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Despite the worst real estate crash in Florida since the 1920s, West Palm Beach has boomed over the last decade. The city’s population rose 21.7 percent, by more than 17,000 people, from 2000 to 2010 — fueled in part by thousands of new residential units downtown and the revitalization of adjacent neighborhoods. Crime has dropped sharply — down more than 50 percent since 2000, a bigger decline than any other major city in Florida.
Twenty years ago, 80 percent of downtown storefronts were unoccupied. Much of the surrounding land was underutilized or vacant, including 14 blocks of that were cleared for urban renewal in the 1980s, after which the developers went bankrupt and left a swath of empty land.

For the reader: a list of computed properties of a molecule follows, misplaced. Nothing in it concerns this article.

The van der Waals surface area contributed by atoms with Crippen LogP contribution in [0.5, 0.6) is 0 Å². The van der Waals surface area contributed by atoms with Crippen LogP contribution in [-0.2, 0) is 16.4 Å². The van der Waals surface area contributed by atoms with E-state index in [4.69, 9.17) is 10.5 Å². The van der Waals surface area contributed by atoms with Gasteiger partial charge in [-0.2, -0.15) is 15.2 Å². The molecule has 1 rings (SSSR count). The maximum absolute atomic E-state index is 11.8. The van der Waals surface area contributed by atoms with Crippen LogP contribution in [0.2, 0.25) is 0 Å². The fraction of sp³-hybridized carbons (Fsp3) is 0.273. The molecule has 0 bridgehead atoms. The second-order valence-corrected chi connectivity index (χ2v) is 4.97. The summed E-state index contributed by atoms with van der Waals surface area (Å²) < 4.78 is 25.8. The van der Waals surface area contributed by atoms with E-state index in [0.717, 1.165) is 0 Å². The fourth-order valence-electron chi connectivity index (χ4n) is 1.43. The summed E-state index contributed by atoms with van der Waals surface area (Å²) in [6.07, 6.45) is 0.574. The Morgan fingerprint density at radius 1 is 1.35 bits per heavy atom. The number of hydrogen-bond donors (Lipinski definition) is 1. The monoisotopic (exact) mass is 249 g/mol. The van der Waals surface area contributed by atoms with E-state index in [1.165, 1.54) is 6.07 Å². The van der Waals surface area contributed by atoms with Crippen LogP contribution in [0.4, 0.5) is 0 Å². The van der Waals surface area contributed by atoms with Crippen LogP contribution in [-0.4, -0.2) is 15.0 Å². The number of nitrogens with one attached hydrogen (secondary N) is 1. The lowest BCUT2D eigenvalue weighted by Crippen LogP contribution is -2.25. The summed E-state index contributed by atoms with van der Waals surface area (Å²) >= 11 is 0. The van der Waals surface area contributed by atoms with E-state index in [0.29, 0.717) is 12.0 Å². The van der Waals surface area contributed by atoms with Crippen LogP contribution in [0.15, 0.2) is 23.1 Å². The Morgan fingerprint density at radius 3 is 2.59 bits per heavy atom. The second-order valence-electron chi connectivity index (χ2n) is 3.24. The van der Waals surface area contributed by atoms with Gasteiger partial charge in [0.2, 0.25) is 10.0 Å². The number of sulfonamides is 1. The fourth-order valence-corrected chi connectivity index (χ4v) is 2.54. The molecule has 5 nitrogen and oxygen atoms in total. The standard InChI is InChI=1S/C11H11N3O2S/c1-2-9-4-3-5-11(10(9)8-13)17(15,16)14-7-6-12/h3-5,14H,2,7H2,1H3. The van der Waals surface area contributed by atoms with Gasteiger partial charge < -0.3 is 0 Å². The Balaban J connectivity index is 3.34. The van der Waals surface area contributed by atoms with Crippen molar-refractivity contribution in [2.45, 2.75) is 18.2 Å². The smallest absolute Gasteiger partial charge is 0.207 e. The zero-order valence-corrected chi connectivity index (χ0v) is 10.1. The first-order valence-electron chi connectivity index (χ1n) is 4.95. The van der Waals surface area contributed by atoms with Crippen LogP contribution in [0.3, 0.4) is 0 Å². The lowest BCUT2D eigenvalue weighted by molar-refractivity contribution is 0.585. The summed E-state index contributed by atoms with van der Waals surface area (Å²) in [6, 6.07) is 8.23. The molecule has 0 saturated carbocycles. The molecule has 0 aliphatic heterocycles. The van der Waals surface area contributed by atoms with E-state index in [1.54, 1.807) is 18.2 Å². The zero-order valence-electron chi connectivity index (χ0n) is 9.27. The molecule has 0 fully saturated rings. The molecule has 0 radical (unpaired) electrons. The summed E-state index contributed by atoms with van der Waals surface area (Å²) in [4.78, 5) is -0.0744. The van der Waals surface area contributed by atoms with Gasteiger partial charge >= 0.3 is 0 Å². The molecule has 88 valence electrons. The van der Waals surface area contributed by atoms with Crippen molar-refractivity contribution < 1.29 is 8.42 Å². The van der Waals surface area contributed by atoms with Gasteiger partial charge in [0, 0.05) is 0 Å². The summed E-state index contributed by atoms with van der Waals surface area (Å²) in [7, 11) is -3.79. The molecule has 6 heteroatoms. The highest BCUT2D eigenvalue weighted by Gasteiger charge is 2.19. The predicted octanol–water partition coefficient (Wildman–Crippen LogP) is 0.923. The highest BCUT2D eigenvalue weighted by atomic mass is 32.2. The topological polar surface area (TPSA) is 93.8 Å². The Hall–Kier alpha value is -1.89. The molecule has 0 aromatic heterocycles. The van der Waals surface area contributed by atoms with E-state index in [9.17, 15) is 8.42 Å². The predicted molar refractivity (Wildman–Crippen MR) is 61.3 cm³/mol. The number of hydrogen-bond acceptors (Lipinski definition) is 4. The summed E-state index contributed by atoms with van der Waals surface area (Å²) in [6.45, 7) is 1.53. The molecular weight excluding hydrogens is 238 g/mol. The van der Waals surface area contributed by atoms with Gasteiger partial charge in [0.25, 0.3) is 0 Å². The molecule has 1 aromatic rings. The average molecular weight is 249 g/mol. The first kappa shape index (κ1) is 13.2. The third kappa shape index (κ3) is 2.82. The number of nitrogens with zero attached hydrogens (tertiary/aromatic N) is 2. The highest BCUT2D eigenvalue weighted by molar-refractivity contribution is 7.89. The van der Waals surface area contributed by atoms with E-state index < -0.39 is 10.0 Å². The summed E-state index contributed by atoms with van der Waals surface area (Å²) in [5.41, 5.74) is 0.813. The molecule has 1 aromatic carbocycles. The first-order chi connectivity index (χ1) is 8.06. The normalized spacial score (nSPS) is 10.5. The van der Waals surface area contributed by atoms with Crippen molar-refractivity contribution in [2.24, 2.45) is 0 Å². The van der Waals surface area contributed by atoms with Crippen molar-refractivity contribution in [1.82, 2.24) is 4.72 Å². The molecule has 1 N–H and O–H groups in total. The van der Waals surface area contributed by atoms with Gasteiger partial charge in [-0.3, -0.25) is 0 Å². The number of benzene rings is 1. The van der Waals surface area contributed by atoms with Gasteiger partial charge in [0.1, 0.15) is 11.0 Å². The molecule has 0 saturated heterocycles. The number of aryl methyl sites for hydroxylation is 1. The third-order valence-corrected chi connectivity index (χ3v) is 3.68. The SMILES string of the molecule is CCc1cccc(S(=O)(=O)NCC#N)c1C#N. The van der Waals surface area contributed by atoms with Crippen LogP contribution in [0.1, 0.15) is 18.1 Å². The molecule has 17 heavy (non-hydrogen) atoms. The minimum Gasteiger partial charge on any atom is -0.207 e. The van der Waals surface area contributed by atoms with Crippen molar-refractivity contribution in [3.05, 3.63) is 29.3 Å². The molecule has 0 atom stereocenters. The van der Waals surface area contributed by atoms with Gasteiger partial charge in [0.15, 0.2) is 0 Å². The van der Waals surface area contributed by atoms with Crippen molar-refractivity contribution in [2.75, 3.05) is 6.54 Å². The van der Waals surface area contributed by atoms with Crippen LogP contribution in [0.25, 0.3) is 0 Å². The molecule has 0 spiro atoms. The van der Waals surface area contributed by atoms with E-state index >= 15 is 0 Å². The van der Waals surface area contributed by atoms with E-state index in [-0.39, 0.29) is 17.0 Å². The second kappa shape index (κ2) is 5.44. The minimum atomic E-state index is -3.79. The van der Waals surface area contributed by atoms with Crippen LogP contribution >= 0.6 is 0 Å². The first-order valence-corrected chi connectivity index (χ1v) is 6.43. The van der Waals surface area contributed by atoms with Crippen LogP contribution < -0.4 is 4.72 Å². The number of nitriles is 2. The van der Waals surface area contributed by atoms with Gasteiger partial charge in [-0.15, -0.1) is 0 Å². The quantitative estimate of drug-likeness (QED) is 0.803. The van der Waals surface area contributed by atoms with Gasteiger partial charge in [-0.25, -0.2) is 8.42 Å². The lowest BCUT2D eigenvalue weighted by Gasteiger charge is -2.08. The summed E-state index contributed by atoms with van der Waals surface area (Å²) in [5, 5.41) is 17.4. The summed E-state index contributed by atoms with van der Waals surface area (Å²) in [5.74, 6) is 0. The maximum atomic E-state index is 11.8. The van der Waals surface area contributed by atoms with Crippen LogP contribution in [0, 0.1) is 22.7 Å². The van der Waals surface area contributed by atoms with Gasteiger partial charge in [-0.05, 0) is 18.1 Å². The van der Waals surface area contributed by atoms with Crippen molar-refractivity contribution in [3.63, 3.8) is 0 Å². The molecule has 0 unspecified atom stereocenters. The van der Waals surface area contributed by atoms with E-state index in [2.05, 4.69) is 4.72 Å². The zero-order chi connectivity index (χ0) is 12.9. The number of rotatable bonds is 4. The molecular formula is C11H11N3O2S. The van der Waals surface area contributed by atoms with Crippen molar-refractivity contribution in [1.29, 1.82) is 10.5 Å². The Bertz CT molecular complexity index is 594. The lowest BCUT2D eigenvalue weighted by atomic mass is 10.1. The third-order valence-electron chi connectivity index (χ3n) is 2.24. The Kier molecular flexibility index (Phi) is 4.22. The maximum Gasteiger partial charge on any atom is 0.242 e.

In 1993, the city hired Duany Plater-Zyberk & Company to create a plan and a code for a 100-block area of downtown. The code, approved in 1994, was one of the first examples of a form-based code.
As these codes go, it was simple — with four building types, “A” and “B” streets, minimal parking requirements, and administrative approval (no hearings) for projects that meet the code. It ensured that every new building — regardless of architectural quality — would contribute to the